Panorama Video Driver
The Panorama video driver is a GRADD based driver that interfaces between the OS/2 video subsystem and your computer’s video BIOS. The video BIOS in your computer really does all the work. The Panorama video driver simply provides some basic services and translates between the OS/2 “language” and the BIOS “language”. So Panorama doesn’t really control the hardware like other hardware drivers do. It relies on the system’s BIOS to setup and control the hardware.
This approach has both its benefits and its drawbacks. The benefit is that Panorama will work on every system that has a standard VESA BIOS version 2.0 or higher — which is almost every system in existence. The drawback is that it is restricted by the capabilities and limitations of that VESA BIOS.
One common limitation is video acceleration. Most VESA BIOS only support basic operations and do not support the advanced features of the video chipset such as acceleration.
Another common limitation is that a standard VESA BIOS only supports a few standard resolutions and color depths. As a work around for this BIOS limitation, the custom resolution module in Panorama patches the BIOS in order to force it to operate at different resolutions than it was designed to do. Needless to say, patching software (the BIOS) to do something it was not designed to do does not always work. In the case of custom resolutions, patching the BIOS works often enough to make doing it worthwhile. When patching the BIOS works, there is little restriction on the resolutions that Panorama can use. See the Panorama Limits section below.
Another limitation is the ability to use alternate video ports, or switch between various video ports. The BIOS must support these options independently from Panorama since there are no BIOS functions to control this.
Panorama will only work on systems with a VESA BIOS version 2.0 or higher.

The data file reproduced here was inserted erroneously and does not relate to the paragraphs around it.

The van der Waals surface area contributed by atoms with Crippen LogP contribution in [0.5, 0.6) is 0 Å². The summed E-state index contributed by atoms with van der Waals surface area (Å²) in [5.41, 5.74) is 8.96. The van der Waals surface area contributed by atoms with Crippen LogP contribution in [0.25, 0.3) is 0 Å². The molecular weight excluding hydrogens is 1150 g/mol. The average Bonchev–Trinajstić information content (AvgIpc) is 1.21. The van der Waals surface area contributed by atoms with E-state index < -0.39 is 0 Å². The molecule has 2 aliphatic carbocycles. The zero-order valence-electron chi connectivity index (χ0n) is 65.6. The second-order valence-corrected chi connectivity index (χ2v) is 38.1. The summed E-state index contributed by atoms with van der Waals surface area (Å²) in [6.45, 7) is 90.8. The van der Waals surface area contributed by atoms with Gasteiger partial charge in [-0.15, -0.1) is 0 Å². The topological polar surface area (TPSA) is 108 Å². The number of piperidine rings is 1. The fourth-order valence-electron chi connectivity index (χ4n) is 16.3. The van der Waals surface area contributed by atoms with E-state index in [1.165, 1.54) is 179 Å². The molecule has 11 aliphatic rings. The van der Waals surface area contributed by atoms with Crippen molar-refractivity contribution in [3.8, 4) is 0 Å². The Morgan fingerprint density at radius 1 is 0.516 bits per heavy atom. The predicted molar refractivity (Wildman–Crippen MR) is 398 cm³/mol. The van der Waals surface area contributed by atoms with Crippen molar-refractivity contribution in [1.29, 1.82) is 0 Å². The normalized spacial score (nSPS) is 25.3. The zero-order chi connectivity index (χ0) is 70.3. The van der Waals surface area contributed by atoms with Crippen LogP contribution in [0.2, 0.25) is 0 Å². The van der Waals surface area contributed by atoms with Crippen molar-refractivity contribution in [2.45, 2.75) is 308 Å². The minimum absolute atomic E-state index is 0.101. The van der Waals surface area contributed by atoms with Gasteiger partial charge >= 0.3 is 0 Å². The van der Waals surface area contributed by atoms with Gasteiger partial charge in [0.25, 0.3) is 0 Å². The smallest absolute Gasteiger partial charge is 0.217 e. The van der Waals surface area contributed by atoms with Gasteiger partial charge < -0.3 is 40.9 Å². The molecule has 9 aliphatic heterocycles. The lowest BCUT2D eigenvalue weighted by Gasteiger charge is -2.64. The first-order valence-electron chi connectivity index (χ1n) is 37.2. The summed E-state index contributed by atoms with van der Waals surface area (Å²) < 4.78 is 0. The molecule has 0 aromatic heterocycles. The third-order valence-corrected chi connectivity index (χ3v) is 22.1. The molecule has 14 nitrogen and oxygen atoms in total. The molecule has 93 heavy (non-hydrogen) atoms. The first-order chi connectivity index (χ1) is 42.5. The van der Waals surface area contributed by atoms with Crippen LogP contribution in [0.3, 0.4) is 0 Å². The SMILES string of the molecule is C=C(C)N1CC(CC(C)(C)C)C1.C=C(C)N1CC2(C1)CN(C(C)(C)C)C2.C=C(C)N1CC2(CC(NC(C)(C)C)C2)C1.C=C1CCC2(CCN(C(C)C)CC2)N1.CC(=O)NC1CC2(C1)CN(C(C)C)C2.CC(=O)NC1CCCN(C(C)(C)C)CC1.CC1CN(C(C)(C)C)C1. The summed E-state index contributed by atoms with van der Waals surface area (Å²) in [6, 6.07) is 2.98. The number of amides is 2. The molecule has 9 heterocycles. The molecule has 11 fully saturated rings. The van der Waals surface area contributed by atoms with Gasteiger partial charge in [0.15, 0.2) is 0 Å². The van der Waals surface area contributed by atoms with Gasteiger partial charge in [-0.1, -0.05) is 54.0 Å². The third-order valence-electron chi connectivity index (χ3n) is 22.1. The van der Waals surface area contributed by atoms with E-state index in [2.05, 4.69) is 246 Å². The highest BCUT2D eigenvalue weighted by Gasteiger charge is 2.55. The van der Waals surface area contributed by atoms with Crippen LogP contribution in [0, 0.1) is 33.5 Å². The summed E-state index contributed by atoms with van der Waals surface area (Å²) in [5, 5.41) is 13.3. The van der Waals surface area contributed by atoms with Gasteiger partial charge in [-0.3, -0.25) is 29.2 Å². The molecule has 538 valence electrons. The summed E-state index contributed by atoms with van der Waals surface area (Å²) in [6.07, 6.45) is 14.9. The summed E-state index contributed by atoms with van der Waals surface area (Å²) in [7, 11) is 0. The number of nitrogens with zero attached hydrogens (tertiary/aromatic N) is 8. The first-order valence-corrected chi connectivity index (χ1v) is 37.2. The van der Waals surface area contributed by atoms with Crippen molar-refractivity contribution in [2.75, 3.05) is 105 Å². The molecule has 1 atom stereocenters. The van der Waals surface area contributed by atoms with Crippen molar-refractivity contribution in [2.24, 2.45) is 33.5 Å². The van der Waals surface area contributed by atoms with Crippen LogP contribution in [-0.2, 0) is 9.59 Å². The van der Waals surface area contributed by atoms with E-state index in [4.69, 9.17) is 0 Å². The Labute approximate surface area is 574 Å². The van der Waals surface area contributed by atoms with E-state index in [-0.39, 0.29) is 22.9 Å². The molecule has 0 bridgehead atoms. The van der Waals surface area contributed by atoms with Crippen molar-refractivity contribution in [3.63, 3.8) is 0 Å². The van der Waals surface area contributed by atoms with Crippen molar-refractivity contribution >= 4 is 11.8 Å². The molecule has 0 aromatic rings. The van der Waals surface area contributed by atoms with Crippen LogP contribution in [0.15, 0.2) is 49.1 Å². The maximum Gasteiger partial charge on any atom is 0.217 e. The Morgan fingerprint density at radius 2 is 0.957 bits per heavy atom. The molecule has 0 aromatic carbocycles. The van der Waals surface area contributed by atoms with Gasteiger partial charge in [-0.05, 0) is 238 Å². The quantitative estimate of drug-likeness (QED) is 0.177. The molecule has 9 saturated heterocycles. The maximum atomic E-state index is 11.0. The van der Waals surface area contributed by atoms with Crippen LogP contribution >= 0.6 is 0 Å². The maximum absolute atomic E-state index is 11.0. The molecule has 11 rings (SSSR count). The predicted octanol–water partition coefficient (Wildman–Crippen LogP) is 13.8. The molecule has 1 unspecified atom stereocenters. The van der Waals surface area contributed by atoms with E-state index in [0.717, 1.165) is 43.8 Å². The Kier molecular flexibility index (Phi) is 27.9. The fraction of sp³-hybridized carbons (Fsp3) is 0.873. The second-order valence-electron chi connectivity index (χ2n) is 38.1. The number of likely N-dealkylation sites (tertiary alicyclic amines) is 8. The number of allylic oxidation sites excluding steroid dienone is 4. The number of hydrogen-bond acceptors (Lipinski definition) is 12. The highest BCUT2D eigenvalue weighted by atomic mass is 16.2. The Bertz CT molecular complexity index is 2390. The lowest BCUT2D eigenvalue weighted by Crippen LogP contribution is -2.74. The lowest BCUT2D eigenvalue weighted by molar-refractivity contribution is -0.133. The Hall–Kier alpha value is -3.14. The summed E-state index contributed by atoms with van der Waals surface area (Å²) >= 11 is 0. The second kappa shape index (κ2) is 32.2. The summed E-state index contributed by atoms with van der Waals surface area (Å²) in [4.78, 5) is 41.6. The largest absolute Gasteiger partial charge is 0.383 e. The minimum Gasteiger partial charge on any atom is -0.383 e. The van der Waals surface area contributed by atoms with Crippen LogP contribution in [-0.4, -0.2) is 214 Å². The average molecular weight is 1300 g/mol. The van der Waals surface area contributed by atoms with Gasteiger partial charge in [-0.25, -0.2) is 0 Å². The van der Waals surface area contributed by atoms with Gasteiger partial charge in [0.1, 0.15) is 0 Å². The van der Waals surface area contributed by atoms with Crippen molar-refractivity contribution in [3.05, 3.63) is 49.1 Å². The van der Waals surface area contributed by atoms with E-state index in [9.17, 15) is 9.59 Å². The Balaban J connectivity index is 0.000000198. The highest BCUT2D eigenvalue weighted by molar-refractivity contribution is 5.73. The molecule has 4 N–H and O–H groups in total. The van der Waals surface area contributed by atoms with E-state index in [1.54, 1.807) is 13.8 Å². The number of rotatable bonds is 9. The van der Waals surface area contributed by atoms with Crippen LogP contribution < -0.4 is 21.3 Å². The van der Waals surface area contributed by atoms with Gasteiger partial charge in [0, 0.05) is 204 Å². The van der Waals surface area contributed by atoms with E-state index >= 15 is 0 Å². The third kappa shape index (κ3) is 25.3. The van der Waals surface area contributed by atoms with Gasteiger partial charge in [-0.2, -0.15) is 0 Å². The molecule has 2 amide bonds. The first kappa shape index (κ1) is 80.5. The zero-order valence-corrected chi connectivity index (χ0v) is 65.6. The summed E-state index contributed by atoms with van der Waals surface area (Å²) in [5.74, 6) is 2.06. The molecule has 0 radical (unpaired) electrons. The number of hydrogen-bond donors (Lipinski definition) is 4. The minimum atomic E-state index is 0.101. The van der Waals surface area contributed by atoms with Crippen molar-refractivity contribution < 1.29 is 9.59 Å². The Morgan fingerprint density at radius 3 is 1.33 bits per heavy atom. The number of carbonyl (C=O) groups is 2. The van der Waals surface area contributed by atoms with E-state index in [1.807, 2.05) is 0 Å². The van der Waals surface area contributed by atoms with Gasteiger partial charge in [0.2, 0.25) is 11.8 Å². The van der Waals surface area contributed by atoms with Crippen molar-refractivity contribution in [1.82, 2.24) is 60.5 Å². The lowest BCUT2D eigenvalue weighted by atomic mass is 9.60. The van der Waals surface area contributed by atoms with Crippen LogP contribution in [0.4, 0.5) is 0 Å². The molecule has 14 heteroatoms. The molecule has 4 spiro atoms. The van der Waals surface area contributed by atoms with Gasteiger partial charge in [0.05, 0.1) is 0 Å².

The maximum theoretical resolution limit for Panorama is 65535x65535x32bpp. However, other factors outside of Panorama may significantly limit this.
The maximum resolution for the Custom Resolution module is 4095x4095x32bpp. This is due to 12 bits used to store the resolution in the EDID and the various BIOS mode tables.
The primary limiting factor for what resolutions Panorama will support is in the video hardware itself and the video BIOS that controls it. Panorama has been tested at resolutions up to 3840x2160x32bpp at 60Hz and works perfectly provided that the BIOS supports the desired resolution. Note that many older video hardware and video BIOS do not support vertical resolutions greater than 1080 or 1200. Please see the Handling Problems page for additional information and a list of some tested hardware.
Please read the readme before installing and using this software.
The old so-called widescreen enabler drivers are not compatible with Panorama. You must remove these drivers before installing Panorama. If you have previously used a wide screen enabler driver it is recommended that you set your screen resolution to a standard resolution such as 800×600, 1024×768, or 1280×1024 before removing it and installing Panorama. After you reboot with Panorama you can then choose the resolution you want.
Support and Submitting Tickets
Please read the Handling Problems page before submitting a ticket.
Reporting bugs and requesting new features is done through the ticket system. You can view existing tickets, add comments to them and create new tickets using the corresponding buttons at the top of every page. If you want to submit a new bug or request a feature, please use the Search function first to make sure there is no ticket for the same problem already created.
Make sure you attach a testlog log file to your ticket when you open it.
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